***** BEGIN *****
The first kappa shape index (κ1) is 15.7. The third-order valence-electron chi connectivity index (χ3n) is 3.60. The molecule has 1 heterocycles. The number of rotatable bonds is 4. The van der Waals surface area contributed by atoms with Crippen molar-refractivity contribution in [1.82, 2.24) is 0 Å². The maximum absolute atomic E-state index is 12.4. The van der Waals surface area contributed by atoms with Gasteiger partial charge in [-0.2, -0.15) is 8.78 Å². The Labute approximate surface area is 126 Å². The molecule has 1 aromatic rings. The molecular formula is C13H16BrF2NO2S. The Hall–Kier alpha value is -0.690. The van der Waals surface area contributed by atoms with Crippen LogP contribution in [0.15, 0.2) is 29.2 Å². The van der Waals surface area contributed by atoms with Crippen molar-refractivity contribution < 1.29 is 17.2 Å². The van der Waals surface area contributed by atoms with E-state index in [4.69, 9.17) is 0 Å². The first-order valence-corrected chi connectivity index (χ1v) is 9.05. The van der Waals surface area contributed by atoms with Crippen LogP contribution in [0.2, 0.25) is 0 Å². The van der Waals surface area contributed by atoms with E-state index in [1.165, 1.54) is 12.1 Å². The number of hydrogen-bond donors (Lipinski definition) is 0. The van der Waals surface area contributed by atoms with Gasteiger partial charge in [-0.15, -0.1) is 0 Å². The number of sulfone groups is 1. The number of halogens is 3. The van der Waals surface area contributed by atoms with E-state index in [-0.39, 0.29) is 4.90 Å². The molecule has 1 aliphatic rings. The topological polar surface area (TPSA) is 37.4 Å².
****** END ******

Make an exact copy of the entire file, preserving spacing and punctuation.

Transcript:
The first kappa shape index (κ1) is 15.7. The third-order valence-electron chi connectivity index (χ3n) is 3.60. The molecule has 1 heterocycles. The number of rotatable bonds is 4. The van der Waals surface area contributed by atoms with Crippen molar-refractivity contribution in [1.82, 2.24) is 0 Å². The maximum absolute atomic E-state index is 12.4. The van der Waals surface area contributed by atoms with Gasteiger partial charge in [-0.2, -0.15) is 8.78 Å². The Labute approximate surface area is 126 Å². The molecule has 1 aromatic rings. The molecular formula is C13H16BrF2NO2S. The Hall–Kier alpha value is -0.690. The van der Waals surface area contributed by atoms with Crippen LogP contribution in [0.15, 0.2) is 29.2 Å². The van der Waals surface area contributed by atoms with Crippen molar-refractivity contribution < 1.29 is 17.2 Å². The van der Waals surface area contributed by atoms with E-state index in [4.69, 9.17) is 0 Å². The first-order valence-corrected chi connectivity index (χ1v) is 9.05. The van der Waals surface area contributed by atoms with Crippen LogP contribution in [0.2, 0.25) is 0 Å². The van der Waals surface area contributed by atoms with E-state index in [1.165, 1.54) is 12.1 Å². The number of hydrogen-bond donors (Lipinski definition) is 0. The van der Waals surface area contributed by atoms with Gasteiger partial charge in [-0.15, -0.1) is 0 Å². The number of sulfone groups is 1. The number of halogens is 3. The van der Waals surface area contributed by atoms with E-state index in [-0.39, 0.29) is 4.90 Å². The molecule has 1 aliphatic rings. The topological polar surface area (TPSA) is 37.4 Å².